Baroque Bonanza – June 20th Artist Biographies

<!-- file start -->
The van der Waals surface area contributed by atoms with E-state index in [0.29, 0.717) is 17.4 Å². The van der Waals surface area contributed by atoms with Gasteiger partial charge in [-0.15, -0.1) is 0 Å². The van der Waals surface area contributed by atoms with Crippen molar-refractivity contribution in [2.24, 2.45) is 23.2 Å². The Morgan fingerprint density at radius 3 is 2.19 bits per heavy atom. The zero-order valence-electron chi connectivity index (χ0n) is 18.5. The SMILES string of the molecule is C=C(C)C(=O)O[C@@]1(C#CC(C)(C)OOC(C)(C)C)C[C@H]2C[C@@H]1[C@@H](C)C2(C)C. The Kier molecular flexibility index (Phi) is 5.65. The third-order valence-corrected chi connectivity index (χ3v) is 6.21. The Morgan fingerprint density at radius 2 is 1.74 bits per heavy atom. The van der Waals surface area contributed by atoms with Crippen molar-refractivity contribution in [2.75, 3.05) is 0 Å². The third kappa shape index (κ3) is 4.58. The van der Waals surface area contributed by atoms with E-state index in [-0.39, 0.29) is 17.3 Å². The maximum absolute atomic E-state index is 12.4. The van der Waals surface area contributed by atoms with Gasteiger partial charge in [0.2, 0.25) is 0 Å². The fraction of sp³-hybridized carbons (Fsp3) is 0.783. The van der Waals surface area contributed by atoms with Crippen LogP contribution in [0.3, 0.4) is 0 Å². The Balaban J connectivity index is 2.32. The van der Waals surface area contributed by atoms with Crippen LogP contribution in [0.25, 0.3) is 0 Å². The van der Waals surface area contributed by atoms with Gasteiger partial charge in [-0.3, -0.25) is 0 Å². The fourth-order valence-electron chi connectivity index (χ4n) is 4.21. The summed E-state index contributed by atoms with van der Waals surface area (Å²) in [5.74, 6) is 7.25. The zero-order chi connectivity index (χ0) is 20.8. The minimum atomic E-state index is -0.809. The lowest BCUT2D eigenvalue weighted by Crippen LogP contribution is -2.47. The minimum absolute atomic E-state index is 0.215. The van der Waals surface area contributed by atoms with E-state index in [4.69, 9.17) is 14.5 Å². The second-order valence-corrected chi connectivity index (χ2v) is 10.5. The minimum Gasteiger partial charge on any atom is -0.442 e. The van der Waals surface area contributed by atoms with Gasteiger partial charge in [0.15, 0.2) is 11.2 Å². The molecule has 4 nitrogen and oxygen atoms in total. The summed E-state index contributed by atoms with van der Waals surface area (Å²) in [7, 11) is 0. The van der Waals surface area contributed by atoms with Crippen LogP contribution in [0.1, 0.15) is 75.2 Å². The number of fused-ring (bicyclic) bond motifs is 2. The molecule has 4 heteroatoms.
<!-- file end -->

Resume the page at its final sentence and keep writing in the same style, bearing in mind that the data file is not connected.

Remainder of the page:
Geoffrey Burgess is known internationally as a performer on historical oboes. For twenty years a member of the Paris-based opera company Les Arts Florissants, he has also given concerts with leading early music groups throughout Europe, Australasia and North America. Widely sought after as a refined interpreter of baroque music, he has appeared as soloist with the Washington Bach Consort, Dallas Bach Society, and Philadelphia Bach Festival, and in recitals with prominent artists such as Julianne Baird and Elizabeth Futral. After initial studies in his hometown of Sydney, Australia, he specialized in baroque music in The Hague with Ku Ebbinge, followed by a doctoral degree in musicology at Cornell University. Dr. Burgess has taught at the Baroque Performance Institute at Oberlin College and on the musicology faculties of Stony Brook, Case Western, Duke and Columbia Universities, and is currently the baroque oboe instructor at the Eastman School of Music. His book The Oboe (Yale University Press) written in collaboration with the late Bruce Haynes, won the 2007 Bessaraboff Prize from the American Musical Instrument Society. Meg Owens owns nine oboes of various shapes and sizes and enjoys playing all of them. In demand as a performer on historical oboes, she appears regularly with many of North America's Baroque orchestras, including American Bach Soloists, Opera Lafayette, Tafelmusik, Washington Bach Consort, Mercury Baroque, and the National Cathedral Baroque Orchestra. Recent concerts include solo appearances with REBEL, Four Nations, Chatham Baroque, the Sebastian Chamber Players, and the Berkshire Bach Society. Originally from Wilmington, North Carolina, she earned degrees in music performance from the University of North Carolina at Greensboro (B.M.), the Manhattan School of Music (M.M.), and the City University of New York (D.M.A.). Her scholarly pursuits center around the oboe band tradition at the courts and chateaux of Louis XIV, leading to recreations of, and lectures about, the music of the Philidor family of wind players. Dr. Owens currently teaches at George Mason University and Episcopal High School. Stephanie Corwin performs extensively on both historical and modern bassoons with a wide array of ensembles, including the Orchestra of St. Luke’s, the American Classical Orchestra, Handel and Haydn Society, Cambridge Concentus, Opera Lafayette, REBEL, Arcadia Players, Philharmonia Baroque Orchestra, Apollo’s Fire, and Musica Angelica. As a soloist, she was named the inaugural winner of the Meg Quigley Vivaldi Bassoon Competition and was a semifinalist in the 2008 Ima Hogg Young Artists Competition. Born and raised in Marietta, Georgia, she holds degrees from Davidson College, Yale University (M.M.), and Stony Brook University (D.M.A.), as well as a Performer’s Diploma from Indiana University’s Early Music Institute, where she studied with Michael McCraw. Cellist Rebecca Humphrey recently returned to the United States from Melbourne, Australia, where she was a founding member of Pleiades and performed regularly with the Eclectus Consort, the Australian Chamber Choir and the Australian Baroque Ensemble. Previously, Rebecca lived in Philadelphia, where she was an active freelancer, performing as a core member of Tempesta Di Mare and as a founding member of Aurelio and The Merion Trio while also appearing frequently with the Washington Bach Consort, the Handel Choir of Baltimore, and in New York City with Rebel and Quicksilver. She is a founding member of Belladonna Baroque Quartet, which has toured widely in the United States, Brazil and in Europe. Her recordings with Tempesta di Mare on the Chandos Label have received wide acclaim and the group has toured extensively with their Handel program “Flaming Rose”, featuring soprano Julianne Baird. Harpsichordist Leon Schelhase, a native of Cape Town, South Africa, found himself resonating with Baroque music from an early age. His musical studies brought him to the United States, where he has rapidly become sought after as both soloist and continuo performer. The holder of a master’s degree in historical performance from Boston University, where he was a student of Peter Sykes, he is also a recipient of the American Bach Soloists' prestigious Goldberg Prize. In the Boston area, his most notable musical collaboration has been with Cambridge Concentus, of which he is a founding member; he has also appeared with Emmanuel Music, Ensemble Florilege, and the Gardner Museum Orchestra. Elsewhere, Mr. Schelhase has performed with the chamber ensemble Old City Music, Ars Antiqua, the Philadelphia Bach Festival Orchestra, New York State Baroque, and Pegasus Early Music. He is continuo accompanist fellow at the Oberlin Baroque Performance Institute and since 2012 has taught at the Curtis Institute of Music in Philadelphia.